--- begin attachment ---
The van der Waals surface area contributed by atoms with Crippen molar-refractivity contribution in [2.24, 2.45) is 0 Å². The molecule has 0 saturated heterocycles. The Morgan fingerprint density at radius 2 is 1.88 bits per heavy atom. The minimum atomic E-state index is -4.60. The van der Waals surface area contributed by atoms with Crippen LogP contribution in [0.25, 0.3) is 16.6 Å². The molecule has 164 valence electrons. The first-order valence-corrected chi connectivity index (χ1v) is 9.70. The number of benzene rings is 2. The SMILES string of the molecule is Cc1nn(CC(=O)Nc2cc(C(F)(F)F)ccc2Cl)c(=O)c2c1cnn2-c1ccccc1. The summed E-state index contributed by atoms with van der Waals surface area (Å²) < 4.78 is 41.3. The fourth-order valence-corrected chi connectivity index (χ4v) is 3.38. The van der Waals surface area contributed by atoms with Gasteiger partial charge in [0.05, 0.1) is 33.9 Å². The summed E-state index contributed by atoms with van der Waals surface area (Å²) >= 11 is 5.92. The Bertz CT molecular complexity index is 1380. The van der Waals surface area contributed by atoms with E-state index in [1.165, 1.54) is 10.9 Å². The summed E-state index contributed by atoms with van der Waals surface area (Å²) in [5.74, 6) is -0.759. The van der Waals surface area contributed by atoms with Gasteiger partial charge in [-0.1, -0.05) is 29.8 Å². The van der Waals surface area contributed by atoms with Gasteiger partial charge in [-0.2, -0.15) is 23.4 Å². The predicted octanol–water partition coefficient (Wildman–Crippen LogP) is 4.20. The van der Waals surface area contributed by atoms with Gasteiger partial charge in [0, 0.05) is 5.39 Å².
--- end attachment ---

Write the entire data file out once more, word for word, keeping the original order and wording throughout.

The van der Waals surface area contributed by atoms with Crippen molar-refractivity contribution in [2.24, 2.45) is 0 Å². The molecule has 0 saturated heterocycles. The Morgan fingerprint density at radius 2 is 1.88 bits per heavy atom. The minimum atomic E-state index is -4.60. The van der Waals surface area contributed by atoms with Crippen LogP contribution in [0.25, 0.3) is 16.6 Å². The molecule has 164 valence electrons. The first-order valence-corrected chi connectivity index (χ1v) is 9.70. The number of benzene rings is 2. The SMILES string of the molecule is Cc1nn(CC(=O)Nc2cc(C(F)(F)F)ccc2Cl)c(=O)c2c1cnn2-c1ccccc1. The summed E-state index contributed by atoms with van der Waals surface area (Å²) < 4.78 is 41.3. The fourth-order valence-corrected chi connectivity index (χ4v) is 3.38. The van der Waals surface area contributed by atoms with Gasteiger partial charge in [0.05, 0.1) is 33.9 Å². The summed E-state index contributed by atoms with van der Waals surface area (Å²) >= 11 is 5.92. The Bertz CT molecular complexity index is 1380. The van der Waals surface area contributed by atoms with E-state index in [1.165, 1.54) is 10.9 Å². The summed E-state index contributed by atoms with van der Waals surface area (Å²) in [5.74, 6) is -0.759. The van der Waals surface area contributed by atoms with Gasteiger partial charge in [-0.1, -0.05) is 29.8 Å². The van der Waals surface area contributed by atoms with Gasteiger partial charge in [-0.2, -0.15) is 23.4 Å². The predicted octanol–water partition coefficient (Wildman–Crippen LogP) is 4.20. The van der Waals surface area contributed by atoms with Gasteiger partial charge in [0, 0.05) is 5.39 Å².